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"Finding your position in space is useful for mathematicians as well as navigators. Do you want to plot a function, draw a line or describe a solid shape? Take this quiz and exploit coordinate geometry!"
15 Points Per Correct Answer - No time limit
Any coordinate system worth its salt must tell you where certain points are located relative to each other, so they tend to share a few strategies. To measure the distance between points, the space is often divided with axes, lines in each dimension that define the grid. And to give the absolute position of a point, there has to be a zero-point to define the numbering scheme. Suppose I'm standing at that point, where each of my coordinates is zero. Where am I?
The null element
The starting line
The first coordinate system a budding scholar learns is also the simplest. Well-suited for drawing on graph paper, it consists of just two axes meeting at right angles: x goes left and right, y goes up and down, and positions are measured on the resulting grid. This system is named after what French philosopher, who famously thought and therefore was?
Michel de Montaigne
There are many types of coordinate systems: some are very general, and others are more specialized. Often, a coordinate system is best suited for examining some geometry with a particular property: that it looks the same when it's rotated about some axis, say, or when it's reflected across a line. What is this type of property called?
A basic, grid-type coordinate system works well for studying shapes that are made up of straight lines, but it is often inelegant when describing curves. A better coordinate system for these purposes is one where a point is specified by a linear distance and an angle, rather than by two linear distances. What is this curvilinear system called?
A Cartesian coordinate system
A timewise coordinate system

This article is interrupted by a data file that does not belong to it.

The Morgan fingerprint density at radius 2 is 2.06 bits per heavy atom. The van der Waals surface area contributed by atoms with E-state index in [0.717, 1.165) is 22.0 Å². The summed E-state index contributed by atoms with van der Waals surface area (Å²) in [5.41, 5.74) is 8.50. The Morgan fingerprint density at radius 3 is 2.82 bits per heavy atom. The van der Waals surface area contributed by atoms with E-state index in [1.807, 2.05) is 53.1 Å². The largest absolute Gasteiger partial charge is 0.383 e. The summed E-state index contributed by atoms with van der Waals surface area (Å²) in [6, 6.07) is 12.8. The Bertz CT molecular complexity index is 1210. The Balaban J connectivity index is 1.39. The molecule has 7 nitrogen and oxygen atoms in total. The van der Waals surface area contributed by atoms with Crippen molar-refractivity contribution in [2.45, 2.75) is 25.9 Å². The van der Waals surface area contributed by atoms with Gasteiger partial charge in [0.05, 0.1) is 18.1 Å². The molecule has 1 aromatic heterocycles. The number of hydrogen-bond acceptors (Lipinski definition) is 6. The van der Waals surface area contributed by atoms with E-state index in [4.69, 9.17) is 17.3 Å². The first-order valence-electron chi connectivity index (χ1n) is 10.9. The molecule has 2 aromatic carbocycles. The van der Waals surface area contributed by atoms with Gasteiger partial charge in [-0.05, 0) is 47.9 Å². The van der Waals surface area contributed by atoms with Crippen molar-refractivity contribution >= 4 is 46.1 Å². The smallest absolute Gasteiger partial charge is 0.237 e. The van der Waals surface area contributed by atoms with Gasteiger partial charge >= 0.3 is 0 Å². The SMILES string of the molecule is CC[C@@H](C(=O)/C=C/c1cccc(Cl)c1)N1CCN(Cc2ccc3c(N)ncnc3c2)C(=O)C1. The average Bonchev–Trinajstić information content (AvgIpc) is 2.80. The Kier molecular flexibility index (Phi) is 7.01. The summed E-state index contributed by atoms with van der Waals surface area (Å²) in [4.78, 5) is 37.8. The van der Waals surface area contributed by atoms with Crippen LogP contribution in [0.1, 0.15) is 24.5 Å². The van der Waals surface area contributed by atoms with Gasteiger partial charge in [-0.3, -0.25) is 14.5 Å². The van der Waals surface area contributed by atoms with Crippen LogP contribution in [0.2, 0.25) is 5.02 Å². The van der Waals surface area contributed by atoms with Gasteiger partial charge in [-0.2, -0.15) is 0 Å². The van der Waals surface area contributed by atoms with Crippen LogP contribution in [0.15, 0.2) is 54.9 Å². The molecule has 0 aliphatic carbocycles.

A rotating coordinate system
A polar coordinate system
So far, we've looked at coordinate systems that help us plot what's happening on a planar surface, like a sheet of graph paper or a map -- but this just isn't enough for understanding most real-world objects. If we want to examine volumes, not just areas, what must we add to any planar coordinate system?
A second axis
A fifth dimension
A fourth angle
A third dimension
One way of plotting the coordinates of a volume involves two distance coordinates and an angular coordinate. One distance is measured along a central axis, and the other is measured perpendicular to that axis. The angle specifies a point on the circle swept out by the second distance variable. What type of shape is this coordinate system best suited for describing?
A rectangular prism
Other types of volumes are best described with a spherical coordinate system, which features two angular coordinates and one distance coordinate. We use a variation on this system to locate points on the Earth's surface: the distance from the center is just the altitude added to the radius of the Earth. What do geographers call the two angular coordinates?
Equator and meridian
Terra and incognita
North and east
Latitude and longitude
Suppose that you're making a graph whose values span a huge range - there's interesting structure at 1, at 10,000, and at 1,000,000! To display all of this clearly, we can use a coordinate scale where the distance between two points on an axis is defined by their ratio - not by their difference. What do we call this type of scale?
Coordinate systems are useful for describing shapes, plotting relationships between variables, and performing various mathematical calculations (like finding the volume of a cone). Yet they can also be useful for exploring more abstract concepts. One such system is the complex plane, which allows mathematicians to plot complex numbers of the form a+bi. What does i mean, mathematically?
i is a continuous variable, like x or y.
i is the square root of -1.
i is the symbol for taking a derivative.
i is the symbol for taking an integral.
It isn't only humans who need to find themselves: how do you tell which star is which unless you know where they are? Astronomers use a system called equatorial coordinates, which essentially maps longitude and latitude lines onto the inverted bowl of the sky. But in addition to latitude and longitude, they must also specify what time period, or "epoch," their coordinates are valid for. Why is this?
Astronomical coordinate systems go into and out of fashion; the year is the best way to specify which one you're using.
Since the Earth rotates like a top, our axis points in different directions over time - changing the coordinate system relative to the stars.
Nearby galaxies move very fast relative to our galaxy, so we have to change the coordinate system regularly to keep them in the same spot.
Systems for naming the stars go into and out of fashion, so the year of the measurement is an important clue.
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Compiled Jun 28 12